Recently, experimental studies have illustrated unique Reno protective effects of Bendavia for attenuating tissue injury and improving renal function in different experimental models. For example, infusion of Bendavia 30 minutes before bilateral occlusion of renal blood flow for 30-45 minutes reduced medullary vascular congestion, decreased oxidative stress and inflammation, and accelerated the proliferation of surviving tubular cells in a rat model of ischemic kidney injury [18]. Similarly, Mizuguchi et al. demonstrated that pretreatment of rats with Bendavia decreased renal damage and oxidative stress in a model of unilateral urethral obstruction [19]. In line with these observations, we have recently shown in swine ARAS that systemic infusion of Bendavia during the PTRS procedure (from 30min before to 3.5 hours after PTRS), promoted renal mitochondrial biogenesis and attenuated microvascular remodeling, apoptosis, oxidative stress, tubular damage, and fibrosis evaluated four weeks after revascularization [20]. Furthermore, renal inflammation, one of the main determinants of disease progression and response to revascularization in ARAS [21], was restored to normal levels in Bendavia-treated pigs. Remarkably, stenotic-kidney blood flow and glomerular filtration rate were normalized in animals treated with Bendavia, suggesting a unique potential of this drug for limiting renal reperfusion injury in chronic experimental ARAS.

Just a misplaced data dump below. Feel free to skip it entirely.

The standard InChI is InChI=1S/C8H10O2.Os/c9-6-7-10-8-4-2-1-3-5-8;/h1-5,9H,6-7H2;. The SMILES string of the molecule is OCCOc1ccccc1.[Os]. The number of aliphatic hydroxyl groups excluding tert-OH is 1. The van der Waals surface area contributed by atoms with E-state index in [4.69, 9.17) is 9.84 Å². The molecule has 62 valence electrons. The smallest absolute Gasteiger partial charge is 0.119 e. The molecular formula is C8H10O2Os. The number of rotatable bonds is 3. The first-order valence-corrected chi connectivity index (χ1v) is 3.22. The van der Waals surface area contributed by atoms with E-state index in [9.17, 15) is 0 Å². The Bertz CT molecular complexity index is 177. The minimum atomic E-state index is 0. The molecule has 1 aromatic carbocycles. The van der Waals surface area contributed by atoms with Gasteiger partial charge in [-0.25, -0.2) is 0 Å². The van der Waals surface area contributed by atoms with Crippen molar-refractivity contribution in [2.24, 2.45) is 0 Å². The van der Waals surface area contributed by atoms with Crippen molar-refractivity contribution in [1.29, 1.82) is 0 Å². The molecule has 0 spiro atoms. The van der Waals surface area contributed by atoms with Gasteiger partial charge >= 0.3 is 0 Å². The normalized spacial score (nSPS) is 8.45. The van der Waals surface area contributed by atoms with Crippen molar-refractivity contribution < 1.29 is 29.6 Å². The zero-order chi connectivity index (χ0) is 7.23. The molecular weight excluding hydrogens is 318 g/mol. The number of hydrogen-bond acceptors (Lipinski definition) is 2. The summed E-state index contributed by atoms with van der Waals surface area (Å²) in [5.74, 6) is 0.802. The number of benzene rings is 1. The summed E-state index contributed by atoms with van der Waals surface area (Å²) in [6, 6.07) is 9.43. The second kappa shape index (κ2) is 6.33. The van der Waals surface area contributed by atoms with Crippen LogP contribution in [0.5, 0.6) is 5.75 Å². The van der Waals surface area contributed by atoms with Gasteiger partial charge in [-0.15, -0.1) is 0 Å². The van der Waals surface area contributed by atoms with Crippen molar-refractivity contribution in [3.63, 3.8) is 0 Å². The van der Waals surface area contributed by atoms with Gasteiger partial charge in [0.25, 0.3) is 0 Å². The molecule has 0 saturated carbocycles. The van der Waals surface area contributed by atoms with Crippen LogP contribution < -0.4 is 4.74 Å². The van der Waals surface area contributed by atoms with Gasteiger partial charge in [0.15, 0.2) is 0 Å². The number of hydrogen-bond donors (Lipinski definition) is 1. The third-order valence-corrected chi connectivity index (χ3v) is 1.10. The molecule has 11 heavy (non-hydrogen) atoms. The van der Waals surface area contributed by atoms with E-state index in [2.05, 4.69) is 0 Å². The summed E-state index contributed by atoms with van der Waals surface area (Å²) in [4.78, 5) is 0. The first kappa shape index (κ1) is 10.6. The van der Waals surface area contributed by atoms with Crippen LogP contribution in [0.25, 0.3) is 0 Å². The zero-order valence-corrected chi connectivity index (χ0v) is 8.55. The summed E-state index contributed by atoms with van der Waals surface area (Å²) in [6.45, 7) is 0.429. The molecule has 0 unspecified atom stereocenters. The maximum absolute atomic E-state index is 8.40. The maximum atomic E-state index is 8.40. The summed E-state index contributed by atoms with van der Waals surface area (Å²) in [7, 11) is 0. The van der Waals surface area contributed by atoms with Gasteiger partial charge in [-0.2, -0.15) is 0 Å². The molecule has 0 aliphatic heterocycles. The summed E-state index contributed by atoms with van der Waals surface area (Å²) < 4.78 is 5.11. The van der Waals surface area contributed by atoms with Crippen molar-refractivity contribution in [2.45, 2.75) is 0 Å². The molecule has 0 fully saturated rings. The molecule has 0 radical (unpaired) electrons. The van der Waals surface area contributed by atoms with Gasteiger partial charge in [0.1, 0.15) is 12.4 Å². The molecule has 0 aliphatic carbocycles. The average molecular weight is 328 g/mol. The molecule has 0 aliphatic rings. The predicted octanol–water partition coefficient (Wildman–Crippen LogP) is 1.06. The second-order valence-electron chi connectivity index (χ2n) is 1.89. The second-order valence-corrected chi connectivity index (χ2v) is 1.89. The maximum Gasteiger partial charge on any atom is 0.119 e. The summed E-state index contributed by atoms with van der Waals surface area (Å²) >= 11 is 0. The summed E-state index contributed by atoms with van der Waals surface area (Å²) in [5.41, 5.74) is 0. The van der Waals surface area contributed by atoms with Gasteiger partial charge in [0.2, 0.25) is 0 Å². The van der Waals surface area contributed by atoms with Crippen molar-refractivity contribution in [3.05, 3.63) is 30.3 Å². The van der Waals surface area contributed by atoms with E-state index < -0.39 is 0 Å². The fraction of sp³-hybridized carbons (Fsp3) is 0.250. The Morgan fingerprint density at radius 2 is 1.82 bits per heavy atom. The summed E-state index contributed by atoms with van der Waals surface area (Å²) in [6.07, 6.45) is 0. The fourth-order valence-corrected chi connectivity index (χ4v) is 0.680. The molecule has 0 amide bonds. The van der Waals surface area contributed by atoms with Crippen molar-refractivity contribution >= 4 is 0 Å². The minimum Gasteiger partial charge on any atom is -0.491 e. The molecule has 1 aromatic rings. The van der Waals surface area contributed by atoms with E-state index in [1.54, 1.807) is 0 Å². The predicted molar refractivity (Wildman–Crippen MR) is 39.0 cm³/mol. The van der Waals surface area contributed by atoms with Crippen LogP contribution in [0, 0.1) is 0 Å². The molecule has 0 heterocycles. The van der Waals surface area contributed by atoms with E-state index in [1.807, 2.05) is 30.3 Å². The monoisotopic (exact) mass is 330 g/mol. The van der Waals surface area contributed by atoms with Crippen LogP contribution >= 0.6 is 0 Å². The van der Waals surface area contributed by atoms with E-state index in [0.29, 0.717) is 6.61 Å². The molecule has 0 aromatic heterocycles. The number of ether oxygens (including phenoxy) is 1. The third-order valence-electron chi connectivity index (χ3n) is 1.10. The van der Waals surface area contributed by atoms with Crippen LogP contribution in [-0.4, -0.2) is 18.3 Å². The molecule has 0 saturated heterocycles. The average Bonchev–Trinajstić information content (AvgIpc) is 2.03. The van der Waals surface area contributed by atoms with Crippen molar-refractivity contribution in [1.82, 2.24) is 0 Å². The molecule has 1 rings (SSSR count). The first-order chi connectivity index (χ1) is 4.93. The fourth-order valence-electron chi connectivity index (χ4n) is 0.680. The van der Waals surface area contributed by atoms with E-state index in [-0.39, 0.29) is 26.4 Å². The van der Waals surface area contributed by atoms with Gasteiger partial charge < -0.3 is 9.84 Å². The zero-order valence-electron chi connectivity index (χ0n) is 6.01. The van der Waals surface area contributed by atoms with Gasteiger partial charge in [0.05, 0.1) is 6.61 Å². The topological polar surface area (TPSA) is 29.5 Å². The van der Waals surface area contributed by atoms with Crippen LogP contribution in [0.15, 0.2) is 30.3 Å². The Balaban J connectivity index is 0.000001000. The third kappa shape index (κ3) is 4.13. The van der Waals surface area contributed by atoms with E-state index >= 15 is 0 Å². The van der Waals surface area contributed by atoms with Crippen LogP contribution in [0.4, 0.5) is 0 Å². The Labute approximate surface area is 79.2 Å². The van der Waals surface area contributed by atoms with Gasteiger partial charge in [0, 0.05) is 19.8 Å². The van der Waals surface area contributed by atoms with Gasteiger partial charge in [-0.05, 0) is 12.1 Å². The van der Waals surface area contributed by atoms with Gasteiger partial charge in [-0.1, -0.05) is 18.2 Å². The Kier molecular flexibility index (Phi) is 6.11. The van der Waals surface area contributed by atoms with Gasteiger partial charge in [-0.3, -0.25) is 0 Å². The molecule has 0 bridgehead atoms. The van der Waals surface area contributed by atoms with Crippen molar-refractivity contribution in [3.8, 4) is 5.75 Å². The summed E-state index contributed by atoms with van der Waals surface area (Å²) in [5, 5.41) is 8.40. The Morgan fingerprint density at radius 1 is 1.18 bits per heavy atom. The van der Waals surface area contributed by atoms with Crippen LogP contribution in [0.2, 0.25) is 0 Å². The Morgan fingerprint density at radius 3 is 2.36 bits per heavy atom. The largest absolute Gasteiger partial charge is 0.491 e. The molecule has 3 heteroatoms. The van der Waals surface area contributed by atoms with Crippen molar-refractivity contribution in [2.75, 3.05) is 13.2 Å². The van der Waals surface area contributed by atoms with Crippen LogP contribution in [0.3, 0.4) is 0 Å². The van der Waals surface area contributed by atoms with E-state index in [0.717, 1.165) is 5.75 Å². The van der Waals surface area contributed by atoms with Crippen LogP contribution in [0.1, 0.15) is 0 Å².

In summary, restoration of function to the kidney by renal angioplasty in ARAS has not been supported by clinical studies, warranting development of alternative protective strategies in combination to PTRS to preserve renal structure and function in the stenotic kidney. The evidence available from the studies reviewed above reveals that mitochondrial targeted peptides like Bendavia possess cardio and Renoprotective properties in experimental models of ischemia reperfusion injury. Our recent findings suggest potent anti-apoptotic and antioxidant effects of Bendavia for improving the efficacy of PTRS in chronic experimental renovascular disease. Future studies are needed to examine the feasibility of this approach in human ARAS.


These studies were supported by grants from Stealth Peptides Inc., and the American Heart Association.